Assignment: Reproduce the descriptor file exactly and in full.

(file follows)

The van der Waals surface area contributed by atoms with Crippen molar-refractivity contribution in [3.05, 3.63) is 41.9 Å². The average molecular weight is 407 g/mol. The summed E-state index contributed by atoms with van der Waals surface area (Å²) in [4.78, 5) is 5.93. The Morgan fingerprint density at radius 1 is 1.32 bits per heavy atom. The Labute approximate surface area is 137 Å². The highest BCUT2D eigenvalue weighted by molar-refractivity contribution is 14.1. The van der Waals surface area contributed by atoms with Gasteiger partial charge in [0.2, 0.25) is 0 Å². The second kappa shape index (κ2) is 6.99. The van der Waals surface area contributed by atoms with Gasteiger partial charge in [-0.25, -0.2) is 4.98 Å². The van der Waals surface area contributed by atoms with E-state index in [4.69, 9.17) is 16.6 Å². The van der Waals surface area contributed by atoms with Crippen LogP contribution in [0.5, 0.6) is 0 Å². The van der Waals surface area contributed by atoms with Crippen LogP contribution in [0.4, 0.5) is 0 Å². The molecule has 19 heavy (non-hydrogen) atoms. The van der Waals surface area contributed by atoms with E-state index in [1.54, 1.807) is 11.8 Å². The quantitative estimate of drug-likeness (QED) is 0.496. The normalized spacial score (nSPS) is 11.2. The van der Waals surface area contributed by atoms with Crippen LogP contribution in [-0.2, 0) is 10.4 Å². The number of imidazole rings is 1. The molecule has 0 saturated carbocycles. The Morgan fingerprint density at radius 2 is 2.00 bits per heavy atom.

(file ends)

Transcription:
The van der Waals surface area contributed by atoms with Crippen molar-refractivity contribution in [3.05, 3.63) is 41.9 Å². The average molecular weight is 407 g/mol. The summed E-state index contributed by atoms with van der Waals surface area (Å²) in [4.78, 5) is 5.93. The Morgan fingerprint density at radius 1 is 1.32 bits per heavy atom. The Labute approximate surface area is 137 Å². The highest BCUT2D eigenvalue weighted by molar-refractivity contribution is 14.1. The van der Waals surface area contributed by atoms with Gasteiger partial charge in [0.2, 0.25) is 0 Å². The second kappa shape index (κ2) is 6.99. The van der Waals surface area contributed by atoms with Gasteiger partial charge in [-0.25, -0.2) is 4.98 Å². The van der Waals surface area contributed by atoms with E-state index in [4.69, 9.17) is 16.6 Å². The van der Waals surface area contributed by atoms with Crippen LogP contribution in [0.5, 0.6) is 0 Å². The van der Waals surface area contributed by atoms with Crippen LogP contribution in [0.4, 0.5) is 0 Å². The molecule has 19 heavy (non-hydrogen) atoms. The van der Waals surface area contributed by atoms with E-state index in [1.54, 1.807) is 11.8 Å². The quantitative estimate of drug-likeness (QED) is 0.496. The normalized spacial score (nSPS) is 11.2. The van der Waals surface area contributed by atoms with Crippen LogP contribution in [-0.2, 0) is 10.4 Å². The number of imidazole rings is 1. The molecule has 0 saturated carbocycles. The Morgan fingerprint density at radius 2 is 2.00 bits per heavy atom.